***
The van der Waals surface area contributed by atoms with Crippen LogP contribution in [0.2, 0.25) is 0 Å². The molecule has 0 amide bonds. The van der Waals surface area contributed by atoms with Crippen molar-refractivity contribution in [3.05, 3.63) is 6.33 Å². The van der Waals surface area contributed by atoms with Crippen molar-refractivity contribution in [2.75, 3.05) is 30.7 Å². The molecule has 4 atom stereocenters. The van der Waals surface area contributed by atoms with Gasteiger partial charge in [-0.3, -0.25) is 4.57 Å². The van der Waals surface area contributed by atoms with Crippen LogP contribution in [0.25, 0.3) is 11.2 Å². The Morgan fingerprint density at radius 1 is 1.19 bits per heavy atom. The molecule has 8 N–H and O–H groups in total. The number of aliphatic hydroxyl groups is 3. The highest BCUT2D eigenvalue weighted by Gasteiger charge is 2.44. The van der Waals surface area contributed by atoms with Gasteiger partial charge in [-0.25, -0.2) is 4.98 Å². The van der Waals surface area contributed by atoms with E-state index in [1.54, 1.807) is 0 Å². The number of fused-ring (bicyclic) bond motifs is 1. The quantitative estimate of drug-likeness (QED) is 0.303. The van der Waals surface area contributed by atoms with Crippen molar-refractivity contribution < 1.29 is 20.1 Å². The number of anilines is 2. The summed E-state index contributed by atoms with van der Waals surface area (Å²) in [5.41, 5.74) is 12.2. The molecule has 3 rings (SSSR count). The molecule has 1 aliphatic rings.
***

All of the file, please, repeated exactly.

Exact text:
The van der Waals surface area contributed by atoms with Crippen LogP contribution in [0.2, 0.25) is 0 Å². The molecule has 0 amide bonds. The van der Waals surface area contributed by atoms with Crippen molar-refractivity contribution in [3.05, 3.63) is 6.33 Å². The van der Waals surface area contributed by atoms with Crippen molar-refractivity contribution in [2.75, 3.05) is 30.7 Å². The molecule has 4 atom stereocenters. The van der Waals surface area contributed by atoms with Gasteiger partial charge in [-0.3, -0.25) is 4.57 Å². The van der Waals surface area contributed by atoms with Crippen LogP contribution in [0.25, 0.3) is 11.2 Å². The Morgan fingerprint density at radius 1 is 1.19 bits per heavy atom. The molecule has 8 N–H and O–H groups in total. The number of aliphatic hydroxyl groups is 3. The highest BCUT2D eigenvalue weighted by Gasteiger charge is 2.44. The van der Waals surface area contributed by atoms with Gasteiger partial charge in [-0.25, -0.2) is 4.98 Å². The van der Waals surface area contributed by atoms with E-state index in [1.54, 1.807) is 0 Å². The number of fused-ring (bicyclic) bond motifs is 1. The quantitative estimate of drug-likeness (QED) is 0.303. The van der Waals surface area contributed by atoms with Crippen molar-refractivity contribution < 1.29 is 20.1 Å². The number of anilines is 2. The summed E-state index contributed by atoms with van der Waals surface area (Å²) in [5.41, 5.74) is 12.2. The molecule has 3 rings (SSSR count). The molecule has 1 aliphatic rings.